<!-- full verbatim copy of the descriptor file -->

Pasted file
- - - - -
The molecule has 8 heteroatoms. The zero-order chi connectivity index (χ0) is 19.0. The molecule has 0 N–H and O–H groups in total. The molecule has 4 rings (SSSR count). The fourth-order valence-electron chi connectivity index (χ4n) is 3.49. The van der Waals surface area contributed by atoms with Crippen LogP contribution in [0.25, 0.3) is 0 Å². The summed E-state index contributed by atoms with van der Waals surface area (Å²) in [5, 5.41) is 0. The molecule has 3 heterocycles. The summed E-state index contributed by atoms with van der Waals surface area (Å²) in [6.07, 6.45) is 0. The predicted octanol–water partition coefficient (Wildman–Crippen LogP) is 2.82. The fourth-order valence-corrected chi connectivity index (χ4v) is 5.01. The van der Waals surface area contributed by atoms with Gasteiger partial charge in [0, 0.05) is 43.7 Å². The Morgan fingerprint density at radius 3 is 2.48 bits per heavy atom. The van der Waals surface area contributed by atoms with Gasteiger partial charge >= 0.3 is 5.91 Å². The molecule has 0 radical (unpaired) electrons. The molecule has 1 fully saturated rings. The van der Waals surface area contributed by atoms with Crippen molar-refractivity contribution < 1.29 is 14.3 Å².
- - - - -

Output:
The molecule has 8 heteroatoms. The zero-order chi connectivity index (χ0) is 19.0. The molecule has 0 N–H and O–H groups in total. The molecule has 4 rings (SSSR count). The fourth-order valence-electron chi connectivity index (χ4n) is 3.49. The van der Waals surface area contributed by atoms with Crippen LogP contribution in [0.25, 0.3) is 0 Å². The summed E-state index contributed by atoms with van der Waals surface area (Å²) in [5, 5.41) is 0. The molecule has 3 heterocycles. The summed E-state index contributed by atoms with van der Waals surface area (Å²) in [6.07, 6.45) is 0. The predicted octanol–water partition coefficient (Wildman–Crippen LogP) is 2.82. The fourth-order valence-corrected chi connectivity index (χ4v) is 5.01. The van der Waals surface area contributed by atoms with Gasteiger partial charge in [0, 0.05) is 43.7 Å². The Morgan fingerprint density at radius 3 is 2.48 bits per heavy atom. The van der Waals surface area contributed by atoms with Gasteiger partial charge >= 0.3 is 5.91 Å². The molecule has 0 radical (unpaired) electrons. The molecule has 1 fully saturated rings. The van der Waals surface area contributed by atoms with Crippen molar-refractivity contribution < 1.29 is 14.3 Å².